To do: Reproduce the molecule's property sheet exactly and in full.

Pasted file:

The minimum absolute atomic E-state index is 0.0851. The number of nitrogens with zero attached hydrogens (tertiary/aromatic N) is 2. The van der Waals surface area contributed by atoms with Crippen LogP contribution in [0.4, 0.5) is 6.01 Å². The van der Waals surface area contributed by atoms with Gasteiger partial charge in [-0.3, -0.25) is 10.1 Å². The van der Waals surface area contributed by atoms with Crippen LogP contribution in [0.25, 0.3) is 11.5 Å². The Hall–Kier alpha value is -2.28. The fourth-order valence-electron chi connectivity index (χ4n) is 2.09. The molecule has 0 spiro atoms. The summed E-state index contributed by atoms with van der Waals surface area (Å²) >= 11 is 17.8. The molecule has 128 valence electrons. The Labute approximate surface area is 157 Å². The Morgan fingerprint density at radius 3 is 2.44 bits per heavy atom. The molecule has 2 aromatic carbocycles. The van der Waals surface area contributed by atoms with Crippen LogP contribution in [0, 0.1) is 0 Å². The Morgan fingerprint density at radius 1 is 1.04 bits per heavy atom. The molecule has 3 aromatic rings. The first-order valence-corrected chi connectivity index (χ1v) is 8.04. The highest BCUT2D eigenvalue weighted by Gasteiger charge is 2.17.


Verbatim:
The minimum absolute atomic E-state index is 0.0851. The number of nitrogens with zero attached hydrogens (tertiary/aromatic N) is 2. The van der Waals surface area contributed by atoms with Crippen LogP contribution in [0.4, 0.5) is 6.01 Å². The van der Waals surface area contributed by atoms with Gasteiger partial charge in [-0.3, -0.25) is 10.1 Å². The van der Waals surface area contributed by atoms with Crippen LogP contribution in [0.25, 0.3) is 11.5 Å². The Hall–Kier alpha value is -2.28. The fourth-order valence-electron chi connectivity index (χ4n) is 2.09. The molecule has 0 spiro atoms. The summed E-state index contributed by atoms with van der Waals surface area (Å²) >= 11 is 17.8. The molecule has 128 valence electrons. The Labute approximate surface area is 157 Å². The Morgan fingerprint density at radius 3 is 2.44 bits per heavy atom. The molecule has 2 aromatic carbocycles. The van der Waals surface area contributed by atoms with Crippen LogP contribution in [0, 0.1) is 0 Å². The Morgan fingerprint density at radius 1 is 1.04 bits per heavy atom. The molecule has 3 aromatic rings. The first-order valence-corrected chi connectivity index (χ1v) is 8.04. The highest BCUT2D eigenvalue weighted by Gasteiger charge is 2.17.